[t]he First Amendment does not make protection contingent on the perceived value of certain speech. The First Amendment’s guarantee of free speech does not extend only to categories of speech that survive an ad hoc balancing of relative social costs and benefits. The First Amendment protects Hustler Magazine, too. Both newspapers and yellow pages directories contain noncommercial speech; a distinction in treatment on the basis of the perceived difference in worthiness of that noncommercial speech is not permitted.
Charles v. City of Los Angeles, — F.3d —-, 2012 WL 4857194 (9th Cir. Oct. 15, 2012)
In this opinion, issued the same day as Dex Media, the court found that a billboard advertising an entertainment news program was commercial speech and thus subject to the city of Los Angeles’s sign permitting requirements.
Appellants sought to install a temporary offsite sign advertising the television program “E! News” without obtaining a permit under the city’s ordinance, which contained an exemption for temporary signs that do not “contain a political, ideological or other noncommercial message.” The sign would have featured the “E! News” logo as well as photographs of the show’s hosts. The city deemed the sign “strictly commercial in nature” and notified Appellants that it would violate the ordinance. The district court agreed and granted judgment in its favor.
The 9th Circuit affirmed, stating the question before it was “whether truthful advertisements for expressive works protected by the First Amendment are inherently noncommercial in nature.” Applying the Bolger test, the court found that it was not. Specifically, the court found that the sign was an advertisement and undisputedly referred to a particular cultural product, and that Appellants had an economic motivation in encouraging the public to view the program.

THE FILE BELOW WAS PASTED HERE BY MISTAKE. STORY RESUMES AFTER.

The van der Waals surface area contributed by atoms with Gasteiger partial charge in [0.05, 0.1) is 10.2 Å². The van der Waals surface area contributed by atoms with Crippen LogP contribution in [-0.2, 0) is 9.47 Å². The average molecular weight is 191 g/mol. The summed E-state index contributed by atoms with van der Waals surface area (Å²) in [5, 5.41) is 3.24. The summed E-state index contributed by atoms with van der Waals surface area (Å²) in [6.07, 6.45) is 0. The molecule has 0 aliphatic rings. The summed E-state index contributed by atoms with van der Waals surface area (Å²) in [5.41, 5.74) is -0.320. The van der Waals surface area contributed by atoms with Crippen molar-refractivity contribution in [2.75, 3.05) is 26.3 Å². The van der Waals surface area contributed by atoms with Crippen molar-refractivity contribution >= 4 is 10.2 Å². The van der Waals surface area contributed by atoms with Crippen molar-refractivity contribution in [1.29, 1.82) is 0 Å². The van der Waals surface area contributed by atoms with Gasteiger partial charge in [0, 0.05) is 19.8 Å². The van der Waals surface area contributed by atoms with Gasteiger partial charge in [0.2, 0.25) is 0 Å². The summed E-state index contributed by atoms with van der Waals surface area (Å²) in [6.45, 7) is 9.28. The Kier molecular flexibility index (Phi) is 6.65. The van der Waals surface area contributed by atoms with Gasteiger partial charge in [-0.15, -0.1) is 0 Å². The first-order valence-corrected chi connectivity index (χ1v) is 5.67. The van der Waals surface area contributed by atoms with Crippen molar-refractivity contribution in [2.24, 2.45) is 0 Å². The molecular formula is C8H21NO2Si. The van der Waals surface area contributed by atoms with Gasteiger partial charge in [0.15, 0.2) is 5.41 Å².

The court rejected Appellants’ argument that advertisements for noncommercial expressive works go beyond a proposal for a commercial transaction by promoting the “ideas, expression and content contained in the works,” finding that “[t]he test for commercial speech is not so lacking in nuance.” Although ads for noncommercial works “might” include both a proposal for a commercial transaction and “some amount of noncommercial expression,” the government “may … restrict the commercial message regardless of its proximity to noncommercial speech.”
The court concluded that “[d]octrines extending noncommercial status from a protected work to advertising for that work are justified only to the extent necessary to safeguard the ability to truthfully promote protected speech.” It found that Appellants had failed to show such a justification and squarely rejected the idea that “truthful advertisements for books, films, video games, topless dancing, and all other forms of noncommercial expression [are] beyond the reach of commercial speech regulations.”
In so ruling, the Charles court took a far more restrictive approach to decide the billboard was not commercial speech, reading Bolger literally without fully considering, as the Dex Media court did, the purposes behind the First Amendment’s protection of noncommercial speech.